Wednesday, July 30, 2014

FROGGIES AND SNAKIES AND TURTLES, OH MY!

Some Local Friends For You To Meet


We are in the throes of summer and the leaves and plants grow thickly, hiding many creatures as they go about their daily routines.  Every so often I find one, though, and I'm sure you'll enjoy meeting them.

The first picture is of a corn snake (late spring) and you'll need to look hard to find it.  Their camouflage is almost perfect among the leaves and twigs.  I was walking up the driveway and heard a rattling sound.  First thought was - WOW, a rattlesnake!  Haven't seen one of them around here in 35 years or so!  Then the sheer weight of probability hit home and I knew it was a only remote chance it could be a rattlesnake.  Closer (but careful) inspection revealed this common, lovely snake - a Corn Snake.

These pretty snakes are prized as pets because of their non-aggressive personalities.  I hesitate to call them "friendly" or "gentle" because that is misleading.  They are not prone to bite, although they can and sometimes do.  They become accustomed to handling by people - best I can say:>)  Snakes do not "love", have "affection", or look forward to cuddling.  Before making a snake a pet, think long and hard about it.  How big will it get?  What does it eat?  How does it get water?  Can I spend the time needed to keep it clean and healthy?  Can I commit to caring for it for a lifetime (up to 25 years in the case of Corn Snakes).

NEVER RELEASE ANY EXOTIC PET INTO THE WILD!

Corn snakes have an adult size of four to six feet, live up to eight years in the wild (25 years in captivity), and are constrictors.  They hold their meals in their teeth and constrict their prey.

The name "Corn Snake" probably came from farmers who used to store their corn crops in cribs (bins) which drew mice and rats.  Those are the favorite foods of corn snakes so, you guess it, the snakes came for dinner and got their name.

Because Corn Snakes are so popular in the pet trade, the colors available are legion.

They are very similar to Milksnakes (and I could be wrong on this ID - it could be a Milksnake). You can read about them here:  http://www.wildlife.state.nh.us/Wildlife/Nongame/snakes/profile_milk_snake.htm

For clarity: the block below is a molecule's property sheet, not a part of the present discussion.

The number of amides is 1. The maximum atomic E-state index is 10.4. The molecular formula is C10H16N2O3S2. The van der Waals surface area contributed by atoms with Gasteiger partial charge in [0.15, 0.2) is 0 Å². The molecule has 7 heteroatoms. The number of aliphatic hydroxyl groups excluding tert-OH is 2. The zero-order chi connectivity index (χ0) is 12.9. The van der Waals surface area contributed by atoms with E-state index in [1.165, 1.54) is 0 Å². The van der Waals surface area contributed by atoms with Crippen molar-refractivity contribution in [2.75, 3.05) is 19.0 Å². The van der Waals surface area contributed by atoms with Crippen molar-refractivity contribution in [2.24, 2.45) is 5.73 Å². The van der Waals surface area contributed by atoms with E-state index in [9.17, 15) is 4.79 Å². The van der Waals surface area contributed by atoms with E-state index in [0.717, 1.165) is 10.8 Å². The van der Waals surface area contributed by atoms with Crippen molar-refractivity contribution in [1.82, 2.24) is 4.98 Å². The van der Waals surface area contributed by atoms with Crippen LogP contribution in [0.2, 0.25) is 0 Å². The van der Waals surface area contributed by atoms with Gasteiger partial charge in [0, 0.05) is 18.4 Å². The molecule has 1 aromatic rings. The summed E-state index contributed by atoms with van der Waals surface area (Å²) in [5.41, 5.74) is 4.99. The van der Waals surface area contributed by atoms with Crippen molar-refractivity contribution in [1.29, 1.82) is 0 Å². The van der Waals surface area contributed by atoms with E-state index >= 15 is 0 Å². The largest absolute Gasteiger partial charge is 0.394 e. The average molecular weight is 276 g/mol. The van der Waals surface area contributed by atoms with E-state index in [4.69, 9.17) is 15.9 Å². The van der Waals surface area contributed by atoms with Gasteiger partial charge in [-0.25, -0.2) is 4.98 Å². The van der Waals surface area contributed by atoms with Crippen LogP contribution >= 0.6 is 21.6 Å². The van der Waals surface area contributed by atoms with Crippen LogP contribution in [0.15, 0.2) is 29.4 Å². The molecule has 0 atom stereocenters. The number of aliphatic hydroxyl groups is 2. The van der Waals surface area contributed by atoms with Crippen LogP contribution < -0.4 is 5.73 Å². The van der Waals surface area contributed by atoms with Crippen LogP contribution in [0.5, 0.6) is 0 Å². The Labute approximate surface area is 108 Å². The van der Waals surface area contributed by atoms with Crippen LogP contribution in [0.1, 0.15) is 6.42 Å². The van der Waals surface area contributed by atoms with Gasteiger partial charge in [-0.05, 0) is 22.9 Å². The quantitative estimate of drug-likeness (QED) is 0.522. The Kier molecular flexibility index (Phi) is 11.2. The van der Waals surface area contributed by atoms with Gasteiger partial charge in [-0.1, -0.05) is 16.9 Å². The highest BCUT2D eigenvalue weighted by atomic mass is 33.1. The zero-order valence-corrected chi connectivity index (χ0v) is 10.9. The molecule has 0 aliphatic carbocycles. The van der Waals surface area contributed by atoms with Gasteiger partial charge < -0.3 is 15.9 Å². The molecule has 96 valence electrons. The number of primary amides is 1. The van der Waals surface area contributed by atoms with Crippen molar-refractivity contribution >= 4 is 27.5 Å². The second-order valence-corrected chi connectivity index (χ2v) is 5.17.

More info here:  http://en.wikipedia.org/wiki/Corn_snake

This is a baby - find the head at the lower left just short of half way up and in front of the stick.  Some of the rest of it is to the right of the stick.  This little guy was about two feet long.
 Our most common toad is the Eastern American Toad.  We've had every size from teeny weeny to big, fat, grandpa toads that were every bit of 3 inches long or better just in the body.  Of course they are completely harmless and are even kept as pets.  I don't advocate for that because the terrariums must be kept immaculate if the toads are to be healthy.  Like any pet, they require care and feeding.

This toad was sitting in a small pool of rainwater in a depression in a rock in our vegetable garden.  See the lovely algae.

The eggs are laid in a reliable pool of water and hatch in a week or two.  The little ones are tiny and black and swim in schools.  They have also developed a "mutualistic relationship with Chlorogonium alga, which makes tadpoles develop faster than normal".  That quote from the Wikipedia article linked below.

They eat spiders, bugs, worms, slugs (what else eats slugs, may I ask!) - all the things you'd want them to eat:>)  Welcome them into your yard or garden:>)


They can't and won't hurt you, but if you pick one up and it gets scared, it will pee all over your hand - effective defense mechanism, don't you think!

Learn more here:

http://en.wikipedia.org/wiki/American_toad

Happy toad:>)
This little one was under a paving stone next to a raised garden bed.  Slugs can be a problem so we were pleased to find this one right in prime slug territory!
Box Turtles are not rare but you'll be lucky to see one in the wild.  We've seen a couple walking through the yard, but the vast majority we see are crossing the road.  If at all possible we stop and put them on the other side (in the direction they are traveling).  People run them over and that's sad.

These turtles are long-lived and are slow to become mature and propagate.  Humans are their worst enemy and although their numbers are okay right now, they are vulnerable.

You'll enjoy this write up.  It's comprehensive and nicely done!  http://www.bio.davidson.edu/people/midorcas/research/contribute/box%20turtle/boxinfo.htm

I found this female on a back road.